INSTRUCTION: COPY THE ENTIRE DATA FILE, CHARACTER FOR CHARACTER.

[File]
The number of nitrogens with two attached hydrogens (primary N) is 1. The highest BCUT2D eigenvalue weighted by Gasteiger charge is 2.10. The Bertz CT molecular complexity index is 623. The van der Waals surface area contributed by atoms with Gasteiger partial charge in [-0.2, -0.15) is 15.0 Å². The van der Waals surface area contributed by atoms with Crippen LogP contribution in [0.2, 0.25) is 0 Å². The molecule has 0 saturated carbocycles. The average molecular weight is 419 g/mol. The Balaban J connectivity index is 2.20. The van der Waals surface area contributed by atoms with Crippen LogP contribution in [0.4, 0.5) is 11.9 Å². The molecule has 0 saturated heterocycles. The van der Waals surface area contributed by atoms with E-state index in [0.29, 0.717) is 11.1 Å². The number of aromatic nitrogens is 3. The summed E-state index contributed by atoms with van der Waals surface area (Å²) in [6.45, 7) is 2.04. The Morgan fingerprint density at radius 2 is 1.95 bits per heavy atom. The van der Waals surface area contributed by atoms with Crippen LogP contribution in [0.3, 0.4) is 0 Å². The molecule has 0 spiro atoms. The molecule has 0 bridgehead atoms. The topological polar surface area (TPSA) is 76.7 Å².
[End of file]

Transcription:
The number of nitrogens with two attached hydrogens (primary N) is 1. The highest BCUT2D eigenvalue weighted by Gasteiger charge is 2.10. The Bertz CT molecular complexity index is 623. The van der Waals surface area contributed by atoms with Gasteiger partial charge in [-0.2, -0.15) is 15.0 Å². The van der Waals surface area contributed by atoms with Crippen LogP contribution in [0.2, 0.25) is 0 Å². The molecule has 0 saturated carbocycles. The average molecular weight is 419 g/mol. The Balaban J connectivity index is 2.20. The van der Waals surface area contributed by atoms with Crippen LogP contribution in [0.4, 0.5) is 11.9 Å². The molecule has 0 saturated heterocycles. The van der Waals surface area contributed by atoms with E-state index in [0.29, 0.717) is 11.1 Å². The number of aromatic nitrogens is 3. The summed E-state index contributed by atoms with van der Waals surface area (Å²) in [6.45, 7) is 2.04. The Morgan fingerprint density at radius 2 is 1.95 bits per heavy atom. The van der Waals surface area contributed by atoms with Crippen LogP contribution in [0.3, 0.4) is 0 Å². The molecule has 0 spiro atoms. The molecule has 0 bridgehead atoms. The topological polar surface area (TPSA) is 76.7 Å².